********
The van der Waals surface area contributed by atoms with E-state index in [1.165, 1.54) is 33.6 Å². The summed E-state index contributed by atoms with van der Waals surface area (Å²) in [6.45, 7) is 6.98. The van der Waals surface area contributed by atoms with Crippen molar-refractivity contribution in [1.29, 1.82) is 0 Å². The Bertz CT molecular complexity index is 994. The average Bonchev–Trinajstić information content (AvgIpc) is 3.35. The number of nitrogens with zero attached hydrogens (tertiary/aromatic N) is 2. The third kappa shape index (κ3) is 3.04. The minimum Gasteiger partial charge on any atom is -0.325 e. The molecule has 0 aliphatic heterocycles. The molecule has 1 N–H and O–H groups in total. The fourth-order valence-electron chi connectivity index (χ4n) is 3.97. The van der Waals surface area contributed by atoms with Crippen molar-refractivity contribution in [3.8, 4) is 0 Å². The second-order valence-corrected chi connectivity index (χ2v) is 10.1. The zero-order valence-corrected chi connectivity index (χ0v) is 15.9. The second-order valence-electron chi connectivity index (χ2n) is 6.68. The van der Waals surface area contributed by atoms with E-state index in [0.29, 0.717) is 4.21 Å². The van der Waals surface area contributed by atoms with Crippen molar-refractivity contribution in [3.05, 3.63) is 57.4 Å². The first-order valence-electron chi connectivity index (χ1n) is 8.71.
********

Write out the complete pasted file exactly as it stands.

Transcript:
The van der Waals surface area contributed by atoms with E-state index in [1.165, 1.54) is 33.6 Å². The summed E-state index contributed by atoms with van der Waals surface area (Å²) in [6.45, 7) is 6.98. The van der Waals surface area contributed by atoms with Crippen molar-refractivity contribution in [1.29, 1.82) is 0 Å². The Bertz CT molecular complexity index is 994. The average Bonchev–Trinajstić information content (AvgIpc) is 3.35. The number of nitrogens with zero attached hydrogens (tertiary/aromatic N) is 2. The third kappa shape index (κ3) is 3.04. The minimum Gasteiger partial charge on any atom is -0.325 e. The molecule has 0 aliphatic heterocycles. The molecule has 1 N–H and O–H groups in total. The fourth-order valence-electron chi connectivity index (χ4n) is 3.97. The van der Waals surface area contributed by atoms with Crippen molar-refractivity contribution in [3.8, 4) is 0 Å². The second-order valence-corrected chi connectivity index (χ2v) is 10.1. The zero-order valence-corrected chi connectivity index (χ0v) is 15.9. The second-order valence-electron chi connectivity index (χ2n) is 6.68. The van der Waals surface area contributed by atoms with E-state index in [0.29, 0.717) is 4.21 Å². The van der Waals surface area contributed by atoms with Crippen molar-refractivity contribution in [3.05, 3.63) is 57.4 Å². The first-order valence-electron chi connectivity index (χ1n) is 8.71.